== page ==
RAVENNA, Ohio—GEOAnalytical Inc. will transition from one Northeastern Ohio town to another after Ace Products & Consulting L.L.C. acquired the Twinsburg, Ohio-based soil and groundwater testing firm Aug. 3.
According to Erick Sharp, president and CEO of Ace, a rubber and silicone testing company that also offers R&D, industry seminars and classes, it was more than a geographic commonality that drew Ace to GEOAnalytical. The firms share a similar history, equipment and a culture that prides itself on communication and customer turnaround time.
Terms of the transaction between the two privately owned companies were not disclosed.
"Obviously this is a good fit—whether it's equipment, testing or culture," Sharp said. "On the market side we wanted to find some diversification. The pandemic really showed how quickly one market can be hit, and this really expands our breadth of offerings. The cherry on top is diversification and now we can check that box, as well."
GEOAnalytical will bring three employees to the 12 employed by Ace in Ravenna, increasing Ace's work force by 20 percent. GEOAnalytical had five employees but two recently retired.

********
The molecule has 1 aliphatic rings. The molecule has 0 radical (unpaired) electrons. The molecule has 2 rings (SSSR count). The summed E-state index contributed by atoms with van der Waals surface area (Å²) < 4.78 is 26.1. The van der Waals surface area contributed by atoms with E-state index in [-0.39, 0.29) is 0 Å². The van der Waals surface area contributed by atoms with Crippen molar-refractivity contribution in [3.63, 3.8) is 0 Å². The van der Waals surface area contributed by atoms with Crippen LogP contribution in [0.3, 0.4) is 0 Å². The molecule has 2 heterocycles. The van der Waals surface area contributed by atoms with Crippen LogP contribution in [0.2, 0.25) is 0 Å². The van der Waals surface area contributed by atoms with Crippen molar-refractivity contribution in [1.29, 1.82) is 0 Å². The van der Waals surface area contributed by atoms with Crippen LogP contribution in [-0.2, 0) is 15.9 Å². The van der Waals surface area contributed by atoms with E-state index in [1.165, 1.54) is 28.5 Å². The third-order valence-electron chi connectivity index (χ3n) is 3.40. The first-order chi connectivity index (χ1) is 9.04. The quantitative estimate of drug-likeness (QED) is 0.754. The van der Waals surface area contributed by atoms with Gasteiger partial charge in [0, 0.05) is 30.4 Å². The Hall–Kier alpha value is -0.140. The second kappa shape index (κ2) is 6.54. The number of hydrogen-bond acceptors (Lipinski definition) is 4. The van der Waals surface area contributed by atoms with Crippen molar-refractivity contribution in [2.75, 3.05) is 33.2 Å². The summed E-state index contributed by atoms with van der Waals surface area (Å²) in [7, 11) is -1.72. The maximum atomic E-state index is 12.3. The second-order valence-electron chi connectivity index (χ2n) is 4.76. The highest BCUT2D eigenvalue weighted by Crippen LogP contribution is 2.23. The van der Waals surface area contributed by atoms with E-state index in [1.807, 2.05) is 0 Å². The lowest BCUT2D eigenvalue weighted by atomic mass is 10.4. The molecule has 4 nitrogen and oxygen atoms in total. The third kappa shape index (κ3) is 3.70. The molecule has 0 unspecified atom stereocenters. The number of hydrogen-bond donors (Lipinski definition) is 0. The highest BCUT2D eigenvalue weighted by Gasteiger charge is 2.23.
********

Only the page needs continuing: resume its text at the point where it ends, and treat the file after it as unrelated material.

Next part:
GEOAnalytical also is expected to increase revenue for Ace by about 30 percent on the environmental testing side alone, Sharp said.
Sharp said Ace will play a wait-and-see game for about a month with its operations and changing roles, then determine how many employees might be needed in the future.
Tom Morsefield, president and owner of GEOAnalytical, said Ace shares the same values for service and customer support.
"The decision to join Ace was a simple one since we share the same values, which are to provide excellent customer service, a focus on data integrity, consistency in turnaround, and staying responsive to the needs of our clients," Morsefield said. "With the additional resources that Ace can provide, GEOAnalytical will be able to grow and improve its level of service by developing additional analytical capabilities and more fully assisting with Ace's ongoing and changing project requirements."
Sharp noted that at the federal level, the EPA has "really been all over the place" with its regulations, and GEOAnalytical is an EPA-certified company that knows the ropes. GEOAnalytical was a key player in 1994 in establishing the rules for the Ohio Voluntary Action Program, which offers an avenue to investigate possible environmental contamination and clean it up without punitive repercussions.